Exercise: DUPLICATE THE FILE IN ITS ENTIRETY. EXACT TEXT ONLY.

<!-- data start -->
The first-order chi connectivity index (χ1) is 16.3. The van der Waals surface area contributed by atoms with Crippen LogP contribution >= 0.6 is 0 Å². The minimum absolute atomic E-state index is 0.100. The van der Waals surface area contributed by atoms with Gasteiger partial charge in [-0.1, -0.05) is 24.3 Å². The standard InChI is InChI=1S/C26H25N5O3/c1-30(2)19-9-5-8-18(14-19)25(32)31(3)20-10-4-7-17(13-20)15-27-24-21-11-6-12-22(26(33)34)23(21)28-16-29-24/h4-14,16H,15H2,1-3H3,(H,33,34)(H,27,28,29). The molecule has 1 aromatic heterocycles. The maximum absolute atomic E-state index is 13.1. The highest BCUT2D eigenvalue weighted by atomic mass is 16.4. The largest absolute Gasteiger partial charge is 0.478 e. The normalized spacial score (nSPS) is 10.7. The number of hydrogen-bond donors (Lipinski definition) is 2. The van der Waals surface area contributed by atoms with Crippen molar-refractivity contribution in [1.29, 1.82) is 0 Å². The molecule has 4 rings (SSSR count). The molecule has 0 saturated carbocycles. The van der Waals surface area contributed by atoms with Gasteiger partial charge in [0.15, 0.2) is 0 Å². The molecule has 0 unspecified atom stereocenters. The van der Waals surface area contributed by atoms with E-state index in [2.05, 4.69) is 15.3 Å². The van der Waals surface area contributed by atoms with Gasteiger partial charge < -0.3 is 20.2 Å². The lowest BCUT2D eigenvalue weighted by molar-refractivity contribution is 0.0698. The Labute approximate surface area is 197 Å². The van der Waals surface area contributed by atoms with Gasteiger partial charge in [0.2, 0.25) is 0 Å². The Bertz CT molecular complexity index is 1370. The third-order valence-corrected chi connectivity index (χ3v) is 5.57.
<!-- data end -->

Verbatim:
The first-order chi connectivity index (χ1) is 16.3. The van der Waals surface area contributed by atoms with Crippen LogP contribution >= 0.6 is 0 Å². The minimum absolute atomic E-state index is 0.100. The van der Waals surface area contributed by atoms with Gasteiger partial charge in [-0.1, -0.05) is 24.3 Å². The standard InChI is InChI=1S/C26H25N5O3/c1-30(2)19-9-5-8-18(14-19)25(32)31(3)20-10-4-7-17(13-20)15-27-24-21-11-6-12-22(26(33)34)23(21)28-16-29-24/h4-14,16H,15H2,1-3H3,(H,33,34)(H,27,28,29). The molecule has 1 aromatic heterocycles. The maximum absolute atomic E-state index is 13.1. The highest BCUT2D eigenvalue weighted by atomic mass is 16.4. The largest absolute Gasteiger partial charge is 0.478 e. The normalized spacial score (nSPS) is 10.7. The number of hydrogen-bond donors (Lipinski definition) is 2. The van der Waals surface area contributed by atoms with Crippen molar-refractivity contribution in [1.29, 1.82) is 0 Å². The molecule has 4 rings (SSSR count). The molecule has 0 saturated carbocycles. The van der Waals surface area contributed by atoms with Gasteiger partial charge in [0.15, 0.2) is 0 Å². The molecule has 0 unspecified atom stereocenters. The van der Waals surface area contributed by atoms with E-state index in [2.05, 4.69) is 15.3 Å². The van der Waals surface area contributed by atoms with Gasteiger partial charge < -0.3 is 20.2 Å². The lowest BCUT2D eigenvalue weighted by molar-refractivity contribution is 0.0698. The Labute approximate surface area is 197 Å². The van der Waals surface area contributed by atoms with Gasteiger partial charge in [0.2, 0.25) is 0 Å². The Bertz CT molecular complexity index is 1370. The third-order valence-corrected chi connectivity index (χ3v) is 5.57.